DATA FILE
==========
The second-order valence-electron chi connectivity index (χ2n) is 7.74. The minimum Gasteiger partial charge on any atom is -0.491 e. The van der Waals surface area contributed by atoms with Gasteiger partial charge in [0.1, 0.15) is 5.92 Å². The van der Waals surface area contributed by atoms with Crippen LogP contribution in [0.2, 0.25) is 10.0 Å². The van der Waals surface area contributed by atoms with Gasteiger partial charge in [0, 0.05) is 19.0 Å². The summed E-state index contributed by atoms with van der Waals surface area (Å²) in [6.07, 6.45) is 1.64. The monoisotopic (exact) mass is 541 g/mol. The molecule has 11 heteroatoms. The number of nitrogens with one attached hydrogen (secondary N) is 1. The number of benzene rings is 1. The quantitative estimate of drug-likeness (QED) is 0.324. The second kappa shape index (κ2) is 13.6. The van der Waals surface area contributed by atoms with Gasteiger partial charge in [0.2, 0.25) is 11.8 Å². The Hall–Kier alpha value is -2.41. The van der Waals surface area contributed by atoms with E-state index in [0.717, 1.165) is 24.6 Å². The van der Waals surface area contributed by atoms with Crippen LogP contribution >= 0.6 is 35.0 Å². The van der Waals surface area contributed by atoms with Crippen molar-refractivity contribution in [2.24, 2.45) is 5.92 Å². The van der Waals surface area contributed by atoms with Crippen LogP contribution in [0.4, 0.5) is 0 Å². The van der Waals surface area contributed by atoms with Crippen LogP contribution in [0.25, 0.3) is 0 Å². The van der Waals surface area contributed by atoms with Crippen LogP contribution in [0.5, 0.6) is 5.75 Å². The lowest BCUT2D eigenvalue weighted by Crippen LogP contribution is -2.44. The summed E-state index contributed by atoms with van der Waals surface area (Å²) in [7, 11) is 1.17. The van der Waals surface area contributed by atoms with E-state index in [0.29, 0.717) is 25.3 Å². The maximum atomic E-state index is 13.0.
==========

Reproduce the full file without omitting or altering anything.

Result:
The second-order valence-electron chi connectivity index (χ2n) is 7.74. The minimum Gasteiger partial charge on any atom is -0.491 e. The van der Waals surface area contributed by atoms with Gasteiger partial charge in [0.1, 0.15) is 5.92 Å². The van der Waals surface area contributed by atoms with Crippen LogP contribution in [0.2, 0.25) is 10.0 Å². The van der Waals surface area contributed by atoms with Gasteiger partial charge in [0, 0.05) is 19.0 Å². The summed E-state index contributed by atoms with van der Waals surface area (Å²) in [6.07, 6.45) is 1.64. The monoisotopic (exact) mass is 541 g/mol. The molecule has 11 heteroatoms. The number of nitrogens with one attached hydrogen (secondary N) is 1. The number of benzene rings is 1. The quantitative estimate of drug-likeness (QED) is 0.324. The second kappa shape index (κ2) is 13.6. The van der Waals surface area contributed by atoms with Gasteiger partial charge in [0.2, 0.25) is 11.8 Å². The Hall–Kier alpha value is -2.41. The van der Waals surface area contributed by atoms with E-state index in [0.717, 1.165) is 24.6 Å². The van der Waals surface area contributed by atoms with Crippen LogP contribution >= 0.6 is 35.0 Å². The van der Waals surface area contributed by atoms with Crippen molar-refractivity contribution in [2.24, 2.45) is 5.92 Å². The van der Waals surface area contributed by atoms with Crippen LogP contribution in [0.4, 0.5) is 0 Å². The van der Waals surface area contributed by atoms with Crippen LogP contribution in [0.25, 0.3) is 0 Å². The van der Waals surface area contributed by atoms with Crippen LogP contribution in [0.5, 0.6) is 5.75 Å². The lowest BCUT2D eigenvalue weighted by Crippen LogP contribution is -2.44. The summed E-state index contributed by atoms with van der Waals surface area (Å²) in [7, 11) is 1.17. The van der Waals surface area contributed by atoms with E-state index in [0.29, 0.717) is 25.3 Å². The maximum atomic E-state index is 13.0.